Aeon Magazine just released an article on the role of repetition in music. I haven’t quite read it all yet, but I gotta believe our love for repetition in music comes down to simply knowing the next note, especially when dancing.
I’ve given a lot of shit to musicians that make their music too repetitious, but if you’re talking about a melody so catchy repetition is exactly what it needs. I play songs over & over again and isn’t that really the same thing just on a slightly larger scale?
In the article, they also give an example for you to test out yourself. Check out the two sound bites sequentially and see if a regular sentence can turn into a chorus (though not the best you’ve ever heard).
Since the first edition of our favorite SoundCloud Educators & Storytellers, we’ve grown to love such shows as Blank on Blank, StoryCorps & The Story Colliders even more than before. And better yet, we’ve found plenty more to talk about.
Our list of favorite podcasts range from lost interviews of famous peoples to the most up to date panels in music tech. Not every show will be for everyone, but I guarantee you’ll find one you’ll be listening to for life. I’m sure I’ll be listening to at least a handful of these until they broadcast no more.
If there’s one thing that’s always been difficult for up and coming producers to find is a solid pair of vocal cords. We’ve got an over abundance of DJ’s & producers on SoundCloud & YouTube now, yet most are still relying on remixes, samples or just keeping it instrumental. Some eventually network their way into some talented singers or rappers, but it’s not happening fast or often enough, especially for this digital age. Which brings us to Shoe Scene Symphony’s latest track.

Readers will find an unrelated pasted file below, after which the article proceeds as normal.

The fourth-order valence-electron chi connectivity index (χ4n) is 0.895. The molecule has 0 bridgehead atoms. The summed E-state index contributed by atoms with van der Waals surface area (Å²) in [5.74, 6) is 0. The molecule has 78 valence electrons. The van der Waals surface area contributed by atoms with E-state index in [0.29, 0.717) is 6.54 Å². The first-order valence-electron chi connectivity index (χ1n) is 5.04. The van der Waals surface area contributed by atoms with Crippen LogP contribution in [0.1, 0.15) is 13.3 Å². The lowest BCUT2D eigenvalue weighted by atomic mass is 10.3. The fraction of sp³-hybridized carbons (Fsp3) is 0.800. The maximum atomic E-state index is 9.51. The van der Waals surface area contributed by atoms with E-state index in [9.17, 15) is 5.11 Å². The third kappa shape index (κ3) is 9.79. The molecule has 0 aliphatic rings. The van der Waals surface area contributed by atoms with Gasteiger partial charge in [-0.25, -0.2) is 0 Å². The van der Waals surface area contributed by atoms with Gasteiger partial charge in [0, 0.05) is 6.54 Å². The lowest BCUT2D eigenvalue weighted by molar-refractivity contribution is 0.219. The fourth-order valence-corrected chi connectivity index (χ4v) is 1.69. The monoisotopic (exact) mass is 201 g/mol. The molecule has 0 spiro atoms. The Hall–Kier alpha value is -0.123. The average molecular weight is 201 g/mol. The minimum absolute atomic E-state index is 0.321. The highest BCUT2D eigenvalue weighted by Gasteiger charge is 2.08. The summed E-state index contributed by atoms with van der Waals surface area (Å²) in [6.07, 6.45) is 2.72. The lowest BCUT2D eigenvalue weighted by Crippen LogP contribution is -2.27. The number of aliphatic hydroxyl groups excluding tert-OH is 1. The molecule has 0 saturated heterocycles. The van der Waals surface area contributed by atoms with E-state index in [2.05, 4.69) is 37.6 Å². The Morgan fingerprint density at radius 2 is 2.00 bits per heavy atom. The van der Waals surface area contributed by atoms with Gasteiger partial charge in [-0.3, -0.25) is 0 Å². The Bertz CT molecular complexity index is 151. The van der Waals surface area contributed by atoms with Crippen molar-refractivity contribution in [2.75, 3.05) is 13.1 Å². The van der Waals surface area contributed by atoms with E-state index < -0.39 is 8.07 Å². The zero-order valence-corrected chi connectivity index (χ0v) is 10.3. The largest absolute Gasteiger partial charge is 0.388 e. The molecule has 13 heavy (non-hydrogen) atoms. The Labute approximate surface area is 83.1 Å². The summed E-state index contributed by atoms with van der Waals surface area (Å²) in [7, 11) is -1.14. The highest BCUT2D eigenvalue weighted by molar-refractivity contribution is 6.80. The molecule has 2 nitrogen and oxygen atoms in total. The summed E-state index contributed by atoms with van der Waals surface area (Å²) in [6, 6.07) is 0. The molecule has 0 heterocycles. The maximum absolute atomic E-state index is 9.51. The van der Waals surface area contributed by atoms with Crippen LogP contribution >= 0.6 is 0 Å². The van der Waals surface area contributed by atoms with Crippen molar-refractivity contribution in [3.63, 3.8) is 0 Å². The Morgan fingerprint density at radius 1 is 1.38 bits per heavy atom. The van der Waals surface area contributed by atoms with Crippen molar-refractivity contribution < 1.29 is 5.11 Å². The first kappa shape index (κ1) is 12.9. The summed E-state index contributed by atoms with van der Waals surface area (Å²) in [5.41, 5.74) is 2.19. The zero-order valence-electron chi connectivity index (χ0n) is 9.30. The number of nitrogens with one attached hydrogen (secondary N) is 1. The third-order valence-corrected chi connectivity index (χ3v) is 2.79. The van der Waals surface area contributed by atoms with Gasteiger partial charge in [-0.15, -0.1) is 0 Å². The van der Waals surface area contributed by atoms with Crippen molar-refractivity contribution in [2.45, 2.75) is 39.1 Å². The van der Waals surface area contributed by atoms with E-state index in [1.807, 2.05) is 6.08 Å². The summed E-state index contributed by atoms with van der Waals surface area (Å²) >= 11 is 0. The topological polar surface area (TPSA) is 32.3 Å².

The 3S duo discussed on their SoundCloud page how difficult it was “to find a quality acapella” for their latest beat and didn’t seem too enthusiastic with their final selection — though that may just be my interpretation. It’s not that Aaliyah wasn’t a good choice, it’s just these instrumentals deserve their own original vocals, let alone a better match. It’s just coming up with the perfect vocals that’s been a problem for Shoe Scene Symphony and most other “under the radar” producers. [...]
SF MusicTech’s SoundCloud has been an obsession of mine over the last few months. I loved listening in on all the conversations these music-tech aficionados were having and knew I had to take the train up to San Fran for this year’s conference.